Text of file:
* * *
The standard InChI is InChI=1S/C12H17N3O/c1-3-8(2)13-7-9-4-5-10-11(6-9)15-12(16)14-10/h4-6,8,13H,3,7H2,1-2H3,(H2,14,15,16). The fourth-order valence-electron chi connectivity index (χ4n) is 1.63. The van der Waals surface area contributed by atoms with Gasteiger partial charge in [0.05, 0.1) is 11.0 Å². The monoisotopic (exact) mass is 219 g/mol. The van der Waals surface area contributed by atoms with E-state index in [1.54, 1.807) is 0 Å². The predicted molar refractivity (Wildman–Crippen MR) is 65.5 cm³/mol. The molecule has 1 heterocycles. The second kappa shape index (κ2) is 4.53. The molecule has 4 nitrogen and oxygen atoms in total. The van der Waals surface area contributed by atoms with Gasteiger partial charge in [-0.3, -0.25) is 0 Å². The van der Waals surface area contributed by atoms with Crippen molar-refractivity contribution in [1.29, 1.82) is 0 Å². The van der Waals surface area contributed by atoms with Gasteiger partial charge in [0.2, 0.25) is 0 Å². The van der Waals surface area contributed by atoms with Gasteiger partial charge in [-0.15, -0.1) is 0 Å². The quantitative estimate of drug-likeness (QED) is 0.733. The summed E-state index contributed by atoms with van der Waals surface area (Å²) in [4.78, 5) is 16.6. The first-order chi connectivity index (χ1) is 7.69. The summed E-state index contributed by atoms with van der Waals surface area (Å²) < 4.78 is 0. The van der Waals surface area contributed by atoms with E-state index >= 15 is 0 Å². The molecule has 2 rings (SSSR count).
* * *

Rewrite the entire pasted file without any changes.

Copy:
The standard InChI is InChI=1S/C12H17N3O/c1-3-8(2)13-7-9-4-5-10-11(6-9)15-12(16)14-10/h4-6,8,13H,3,7H2,1-2H3,(H2,14,15,16). The fourth-order valence-electron chi connectivity index (χ4n) is 1.63. The van der Waals surface area contributed by atoms with Gasteiger partial charge in [0.05, 0.1) is 11.0 Å². The monoisotopic (exact) mass is 219 g/mol. The van der Waals surface area contributed by atoms with E-state index in [1.54, 1.807) is 0 Å². The predicted molar refractivity (Wildman–Crippen MR) is 65.5 cm³/mol. The molecule has 1 heterocycles. The second kappa shape index (κ2) is 4.53. The molecule has 4 nitrogen and oxygen atoms in total. The van der Waals surface area contributed by atoms with Gasteiger partial charge in [-0.3, -0.25) is 0 Å². The van der Waals surface area contributed by atoms with Crippen molar-refractivity contribution in [1.29, 1.82) is 0 Å². The van der Waals surface area contributed by atoms with Gasteiger partial charge in [0.2, 0.25) is 0 Å². The van der Waals surface area contributed by atoms with Gasteiger partial charge in [-0.15, -0.1) is 0 Å². The quantitative estimate of drug-likeness (QED) is 0.733. The summed E-state index contributed by atoms with van der Waals surface area (Å²) in [4.78, 5) is 16.6. The first-order chi connectivity index (χ1) is 7.69. The summed E-state index contributed by atoms with van der Waals surface area (Å²) < 4.78 is 0. The van der Waals surface area contributed by atoms with E-state index >= 15 is 0 Å². The molecule has 2 rings (SSSR count).